What Is A Small Estate Affidavit?

Attorney Image By: James Filippi

If you have been a reader of our blog for any period of time, you have likely learned that you want to take the steps necessary to avoid probate. Not just for the excessive cost and time, it takes to proceed through that process, but because of the hassle, it causes your family (see https://filippilaw.com/what-is-probate). However, you may be surprised to learn there are some little-known situations when your estate won’t need to go through this probate process.

First, we must mention that the best solution, and one we often suggest to our clients, is to have a revocable living trust created. If done and maintained properly, this all but guarantees your estate will avoid probate.

Absent you putting a revocable living trust in place, there are still a couple of situations when probate may not be necessary. The most obvious being that if your estate does not have any descendible assets (property able to be inherited) for your heirs. This can happen if you have done extensive estate planning, or if you have simply lived your best life during retirement and enjoyed every cent you saved.

There is also another time when probate may not be necessary. California has a little-known law that allows for the passing of estate assets without the supervision of the court in the probate process. California Probate Code Section 13100 allows for assets in an estate to transfer through the drafting and executing of a small estate affidavit. However, only some estates will qualify.

The most significant qualification to proceed under a small estate affidavit is that the total assets in the estate do not exceed $166,250. This amount is modified by the California Judicial Council every three years in proportion to fluctuations in the Consumer Price Index (CPI), an economic reading that identifies the rate of inflation in our economy.

The next question that needs to be answered is what is included in the sum of a person’s estate. California Probate Code Section 13050(a)(1) answers this question for us. It excludes property that was held in joint tenancy with another, was terminable at death, passed to a surviving spouse under certain circumstances, or was held in a revocable living trust. If you don’t know what any of this means, it’s okay, just give us a call and we can help!

So, if you have followed our advice, and have most of your assets in a revocable living trust, but forget to place a particular asset in the trust, a small estate affidavit is one potential solution to correcting this mistake. That is of course, as long as the total assets left out of the trust are less than $166,250 (or the subsequently adjusted amount) and all the other requirements of the small estate affidavit process are satisfied.

Some of those other qualifications include a requirement that the death has occurred at least 40 days prior, no probate proceeding has been or is being conducted, and of course, that the affiant (the person signing the affidavit) is the proper person to receive the property.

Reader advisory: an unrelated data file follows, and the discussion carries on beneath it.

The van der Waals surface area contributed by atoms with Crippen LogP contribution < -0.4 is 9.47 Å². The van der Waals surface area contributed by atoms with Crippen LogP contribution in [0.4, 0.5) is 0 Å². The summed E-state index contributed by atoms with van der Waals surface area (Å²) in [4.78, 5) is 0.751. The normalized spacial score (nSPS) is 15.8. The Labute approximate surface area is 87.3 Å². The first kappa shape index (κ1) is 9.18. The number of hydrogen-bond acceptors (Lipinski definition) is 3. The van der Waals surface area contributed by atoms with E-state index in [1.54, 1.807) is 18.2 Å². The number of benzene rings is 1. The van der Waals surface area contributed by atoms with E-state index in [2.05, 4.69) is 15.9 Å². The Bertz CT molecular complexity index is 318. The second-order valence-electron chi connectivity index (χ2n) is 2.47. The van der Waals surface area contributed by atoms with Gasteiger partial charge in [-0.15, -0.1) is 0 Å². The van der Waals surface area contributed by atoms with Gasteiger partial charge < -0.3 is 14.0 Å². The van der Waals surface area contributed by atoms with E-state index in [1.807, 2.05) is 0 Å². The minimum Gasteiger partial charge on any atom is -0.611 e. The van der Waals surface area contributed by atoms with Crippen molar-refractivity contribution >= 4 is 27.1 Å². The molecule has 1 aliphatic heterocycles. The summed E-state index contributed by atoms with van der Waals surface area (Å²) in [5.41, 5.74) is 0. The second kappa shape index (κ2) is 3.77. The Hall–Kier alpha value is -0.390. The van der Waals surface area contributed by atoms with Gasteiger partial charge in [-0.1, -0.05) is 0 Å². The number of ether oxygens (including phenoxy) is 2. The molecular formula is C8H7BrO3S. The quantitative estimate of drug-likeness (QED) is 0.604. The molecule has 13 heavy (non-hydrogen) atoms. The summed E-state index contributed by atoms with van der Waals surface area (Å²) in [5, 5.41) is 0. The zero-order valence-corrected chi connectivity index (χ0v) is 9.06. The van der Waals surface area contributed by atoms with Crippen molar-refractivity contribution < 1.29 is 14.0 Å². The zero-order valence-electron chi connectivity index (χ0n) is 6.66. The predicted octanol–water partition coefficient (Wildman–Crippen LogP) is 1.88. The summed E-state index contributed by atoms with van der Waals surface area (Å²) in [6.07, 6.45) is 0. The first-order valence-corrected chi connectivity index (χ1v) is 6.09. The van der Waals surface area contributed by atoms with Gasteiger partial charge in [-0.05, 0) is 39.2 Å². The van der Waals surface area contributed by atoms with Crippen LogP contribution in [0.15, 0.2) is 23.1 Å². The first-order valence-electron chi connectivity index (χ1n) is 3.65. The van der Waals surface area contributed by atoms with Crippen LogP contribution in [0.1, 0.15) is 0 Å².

There are other requirements, including having proper identification and attaching a certified copy of the death certificate, but the biggest concern is ensuring you are properly proceeding under this small estate affidavit statute. By signing the affidavit, you are subjecting yourself to personal liability.

It is for this reason that we suggest you consult with a licensed probate attorney to assist you with this small estate affidavit process. While you can always go it alone, the nominal fee you pay to a probate attorney will be a small price for the peace of mind in knowing it was done properly and your risk of liability is reduced. 

We can assist you with the small estate affidavit process, so give us a call today and let us take that stress off your shoulders.

Satisfied Client Stories

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Anyone in need of a great law firm that does Living Trust/ Wills I highly recommend Filippi Law Firm in Rocklin.
My husband and I needed to have a new Trust done and we were very pleased with

Suzan Henshillwood
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I highly recommend Filippi law firm. Can’t say enough how much I appreciate all they did for me and my living trust. Jim is very helpful and relieved any doubts I had about trust. Very nice law firm and friendly. Thank you Jim for everything and Courtney as well.

Suzan Perfetto
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Very Professional service provided. Handled my trust with professional care and left us feeling very confident. Would recommend Filippi Law Firm to all my friends

Bret Rapozo
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Jim is a personable individual and all the people in the firm are friendly and professional. Creating my trust was painless and has taken a load off my mind.

Jil Voorhies
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We had an outstanding experience with all the Filippi associates we worked with. They were exceptionally professional and friendly. I would highly recommend their services.

John Wendt
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The Filippi Law Firm is very family oriented, professional in every way and quickly responded to any questions my family had. Their end product left nothing to be desired as it was an extremely well thought of and produced legal document. I highly recommend the firm to perform in any capacity of estate planning or administrative law.

Geraldine Dolan

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